What is the difference between "piss" and "urine"?
Technically, they are two different words for the same substance. But we all know which is proper and which improper, which to use in polite company or in formal college papers, and which to use in the locker room. Why? Does the fact that doctors prefer "urine" make it acceptable? If so, what caused the doctors or whomever to choose the two-syllable word-sound over the one-syllable word-sound? How do such word choices get made?
The answer is "history."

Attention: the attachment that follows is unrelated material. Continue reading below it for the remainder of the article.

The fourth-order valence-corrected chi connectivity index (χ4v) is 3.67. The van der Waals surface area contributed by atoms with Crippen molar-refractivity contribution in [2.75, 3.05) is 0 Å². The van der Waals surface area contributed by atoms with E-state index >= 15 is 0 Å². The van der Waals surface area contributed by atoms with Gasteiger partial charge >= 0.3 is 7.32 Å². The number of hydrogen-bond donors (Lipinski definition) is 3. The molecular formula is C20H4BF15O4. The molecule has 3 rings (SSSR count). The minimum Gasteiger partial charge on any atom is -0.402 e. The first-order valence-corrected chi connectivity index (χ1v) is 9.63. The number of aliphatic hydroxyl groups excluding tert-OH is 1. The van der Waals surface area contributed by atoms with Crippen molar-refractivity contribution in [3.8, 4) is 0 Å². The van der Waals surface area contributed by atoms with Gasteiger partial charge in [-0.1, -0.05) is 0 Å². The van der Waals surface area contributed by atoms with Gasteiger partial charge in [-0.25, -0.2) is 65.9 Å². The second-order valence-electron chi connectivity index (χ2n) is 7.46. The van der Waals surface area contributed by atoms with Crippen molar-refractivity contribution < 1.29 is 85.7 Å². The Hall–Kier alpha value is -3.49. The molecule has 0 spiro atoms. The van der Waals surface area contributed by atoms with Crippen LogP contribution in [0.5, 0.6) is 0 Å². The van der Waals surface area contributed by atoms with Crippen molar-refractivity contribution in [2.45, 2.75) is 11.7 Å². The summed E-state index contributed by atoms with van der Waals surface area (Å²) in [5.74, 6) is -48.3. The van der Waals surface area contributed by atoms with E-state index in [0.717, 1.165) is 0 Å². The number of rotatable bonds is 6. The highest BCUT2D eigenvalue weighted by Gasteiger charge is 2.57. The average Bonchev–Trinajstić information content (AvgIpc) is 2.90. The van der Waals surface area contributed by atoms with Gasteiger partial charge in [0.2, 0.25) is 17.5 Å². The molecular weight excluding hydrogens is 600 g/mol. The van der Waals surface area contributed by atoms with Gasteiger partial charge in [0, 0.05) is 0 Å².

When William the Conqueror invaded England in 1066, he brought with him a French-speaking aristocracy, imposed on the local Anglo-Saxon population a French ruling class, and created in the process a two-tier social order in which the rulers spoke a Latinate or Romance language and the vulgar peasants spoke their native Anglo-Saxon tongue. Hence, the use of Latin came to signify a member of the aristocracy, and the use of four-letter Anglo-Saxon words came to signify a peasant. In Mark Twain A Connecticut Yankee in King Arthur's Court, Morgan le Fay has a musician executed because he praised her beautiful "red" hair. For persons of a certain social rank, explained Twain, the word for that color is "auburn." By calling her hair "red," the unfortunate musician was implying that Morgan le Fay was an Anglo- Saxon peasant. By putting this distinction in Arthurian England,